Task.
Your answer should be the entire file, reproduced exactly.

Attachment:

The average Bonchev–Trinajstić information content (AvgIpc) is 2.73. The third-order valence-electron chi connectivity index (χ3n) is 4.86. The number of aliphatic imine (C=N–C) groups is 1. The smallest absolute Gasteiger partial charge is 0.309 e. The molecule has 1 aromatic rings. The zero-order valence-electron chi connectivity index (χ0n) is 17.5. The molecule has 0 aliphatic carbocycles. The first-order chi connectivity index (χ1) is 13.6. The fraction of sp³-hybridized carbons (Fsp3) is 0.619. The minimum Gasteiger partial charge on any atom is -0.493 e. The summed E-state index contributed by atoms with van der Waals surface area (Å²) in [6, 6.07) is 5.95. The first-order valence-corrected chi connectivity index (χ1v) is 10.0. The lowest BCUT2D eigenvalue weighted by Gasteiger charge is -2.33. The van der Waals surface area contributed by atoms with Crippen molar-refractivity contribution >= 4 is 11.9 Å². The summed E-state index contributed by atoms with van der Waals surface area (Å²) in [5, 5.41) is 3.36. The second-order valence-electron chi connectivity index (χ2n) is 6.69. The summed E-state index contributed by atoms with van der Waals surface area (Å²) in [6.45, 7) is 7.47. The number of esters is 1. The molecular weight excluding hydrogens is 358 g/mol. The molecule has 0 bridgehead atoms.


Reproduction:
The average Bonchev–Trinajstić information content (AvgIpc) is 2.73. The third-order valence-electron chi connectivity index (χ3n) is 4.86. The number of aliphatic imine (C=N–C) groups is 1. The smallest absolute Gasteiger partial charge is 0.309 e. The molecule has 1 aromatic rings. The zero-order valence-electron chi connectivity index (χ0n) is 17.5. The molecule has 0 aliphatic carbocycles. The first-order chi connectivity index (χ1) is 13.6. The fraction of sp³-hybridized carbons (Fsp3) is 0.619. The minimum Gasteiger partial charge on any atom is -0.493 e. The summed E-state index contributed by atoms with van der Waals surface area (Å²) in [6, 6.07) is 5.95. The first-order valence-corrected chi connectivity index (χ1v) is 10.0. The lowest BCUT2D eigenvalue weighted by Gasteiger charge is -2.33. The van der Waals surface area contributed by atoms with Crippen molar-refractivity contribution >= 4 is 11.9 Å². The summed E-state index contributed by atoms with van der Waals surface area (Å²) in [5, 5.41) is 3.36. The second-order valence-electron chi connectivity index (χ2n) is 6.69. The summed E-state index contributed by atoms with van der Waals surface area (Å²) in [6.45, 7) is 7.47. The number of esters is 1. The molecular weight excluding hydrogens is 358 g/mol. The molecule has 0 bridgehead atoms.